15th May 2021
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Families of martyrs accuse gov’t of neglect as they bemoan loved ones

Author: Emmanuel Joseph Akile | Published: Thursday, July 30, 2020

SPLA''Lion-Battalion'' few miles away from the battled town of Malakal in southern Sudan on April 4, 1986. PHOTO//Keystone Press / Alamy Stock Photo

The wives and children of some of the martyrs of the South Sudan liberation struggle have decried what they call years of neglect by the government.

According to some of the widows and orphans who lost loved ones during the 21 years of civil war, the current leaders have failed to live up the promises of the liberation struggle.

They say they have not been receiving any form of support.

South Sudan is today commemorating the death of the founding leader of the SPLM/SPLA, Dr. John Garang.

Dr. Garang’s died in a helicopter -crash on his way from Uganda on 30th July 2005.

The day is marked annually to also remember those who died during the years of Sudan’s civil war.

In honor of the martyrs, the Transitional Constitution mandates the government to support orphans, widows, disabled war veterans and care for the dependents of deceased war heroes and heroines.

In 2015, the Ministry of Defense set up a pension program for the families of martyrs, who were expected to receive benefits.

In the same year, the national parliament conducted a public hearing on a bill to improve the welfare of the families of martyrs.

The Martyrs’ Family Fund Bill 2015 was presented to parliament by the joint Committee of Gender, Religious Affairs and Justice for deliberation. But nothing has so far materialized.

In 2018, Kuol Manyang Juuk, the then Minister of Defense and a veteran of the SPLM/SPLA liberation wars admitted that the current leaders have failed to honor the sacrifices of their comrades who died in the civil war.

President Salva Kiir also said the inaction by the government to care for the widows, orphans and the wounded heroes was a “mistake” though not deliberate.

Both leaders apologized to the families of the martyrs and the wounded heroes and heroines for the failure of the leaders to support them.

President Kiir appealed for patience saying with efforts to restore peace in the country, the government will embark on supporting them.

But some of the widows and orphans of the martyrs say the delay to support them has been persistent. They say nothing is being done to honor those who died or their legacy.

They spoke during Eye Radio’s morning program, the Dawn.

“I lost my husband in 1992. There was shelling everywhere, the situation in Juba was really bad. The airport was flooded with water so we could not go anywhere, and there was hunger. But after all the things we have been through; losing my husband and many others, we are just here without help or support from the government.”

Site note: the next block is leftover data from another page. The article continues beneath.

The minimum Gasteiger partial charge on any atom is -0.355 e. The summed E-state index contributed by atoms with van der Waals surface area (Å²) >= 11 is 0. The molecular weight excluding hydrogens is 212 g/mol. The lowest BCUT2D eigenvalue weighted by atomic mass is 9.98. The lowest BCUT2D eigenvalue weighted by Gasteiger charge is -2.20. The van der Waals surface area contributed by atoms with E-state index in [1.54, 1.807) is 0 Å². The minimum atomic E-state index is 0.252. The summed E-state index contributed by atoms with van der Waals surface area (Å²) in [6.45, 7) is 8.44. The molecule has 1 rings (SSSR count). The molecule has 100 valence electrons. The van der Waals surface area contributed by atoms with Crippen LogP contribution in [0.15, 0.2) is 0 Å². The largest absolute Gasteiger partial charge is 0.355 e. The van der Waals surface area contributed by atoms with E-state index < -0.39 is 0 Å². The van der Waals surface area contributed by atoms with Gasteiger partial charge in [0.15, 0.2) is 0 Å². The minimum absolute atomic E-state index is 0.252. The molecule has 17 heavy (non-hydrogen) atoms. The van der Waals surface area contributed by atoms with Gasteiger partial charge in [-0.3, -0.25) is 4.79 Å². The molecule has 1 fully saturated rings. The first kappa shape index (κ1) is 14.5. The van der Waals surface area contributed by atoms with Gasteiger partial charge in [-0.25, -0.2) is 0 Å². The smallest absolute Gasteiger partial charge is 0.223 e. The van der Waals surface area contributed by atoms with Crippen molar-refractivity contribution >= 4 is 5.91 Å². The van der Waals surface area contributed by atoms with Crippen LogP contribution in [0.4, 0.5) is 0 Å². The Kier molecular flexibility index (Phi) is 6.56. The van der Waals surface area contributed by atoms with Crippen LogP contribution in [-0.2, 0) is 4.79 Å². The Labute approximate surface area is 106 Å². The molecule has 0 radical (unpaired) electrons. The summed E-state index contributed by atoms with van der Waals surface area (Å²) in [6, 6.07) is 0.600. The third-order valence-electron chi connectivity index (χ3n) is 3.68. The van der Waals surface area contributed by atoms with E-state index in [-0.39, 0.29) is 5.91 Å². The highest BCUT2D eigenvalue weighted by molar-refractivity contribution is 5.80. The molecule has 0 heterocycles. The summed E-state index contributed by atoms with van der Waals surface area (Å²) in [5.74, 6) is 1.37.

“We survived several shellings and explosives propellant during the war. We always ran to the trench of our neighbors, then I lost my husband during that time. After independence, I thought our situation would improve, but nothing has changed. We are still suffering, and the government must do something about it.”

“They died as men and we are proud of them because they did their part as liberators. Our husbands did not die for nothing. We want this government to remember them by helping and supporting us. This is our plight.”

Some the orphans who lost their parents during the civil war, including the 1992 massacre in Juba had this to say:

“My father sacrificed his life leaving behind his family and loved ones because of this country. I was a young boy at the time. He was in the SPLA. Since the independence of South Sudan in 2011, the government is not talking about or even recognizing those who were arrested and killed in 1992, my father was among them and this is painful to me.”

“Sometimes we don’t have school fees. When I go to my fellow pupils and talk with them, they often insult me because I wear an old uniform and I stay for years without getting new shoes. While at school, the administration would ask me to call my father to the school, but I would always tell them my father died. Then they sometimes will say ‘why do you come to school for those who have fathers or parents like this?”

South Sudanese took up arms against subsequent Sudanese regimes in 1955 and 1983 to protest years of marginalization, injustices, resources mismanagement, and lack of development in the South.

Those who spoke to Eye Radio say the veterans took up arms to also establish a state that treats all its citizens as “first-class.”

They said the government has abundant the widows, orphans and war veterans.

“Their kids are suffering and even those who died are not considered by the government. I am appealing to the government to support their education,” said a listener in Aweil.

In 2018, President Kiir and the then Minister of Defense, Kuol expressed regrets over their neglect for the families of the martyrs.

“We accept that we did them wrong because we have not taken care of the families of our martyrs. We have not taken care of our wounded heroes, and this is a huge mistake,” Kuol told the SSBC.

President Kiir appealed to the families of the martyrs and to the wounded heroes to continue to remain patient.

“We are not taking good care of them, not because we have forgotten the loved ones that have died during the struggle, but because of the situation we are subjected to by our comrades,” Kiir said.

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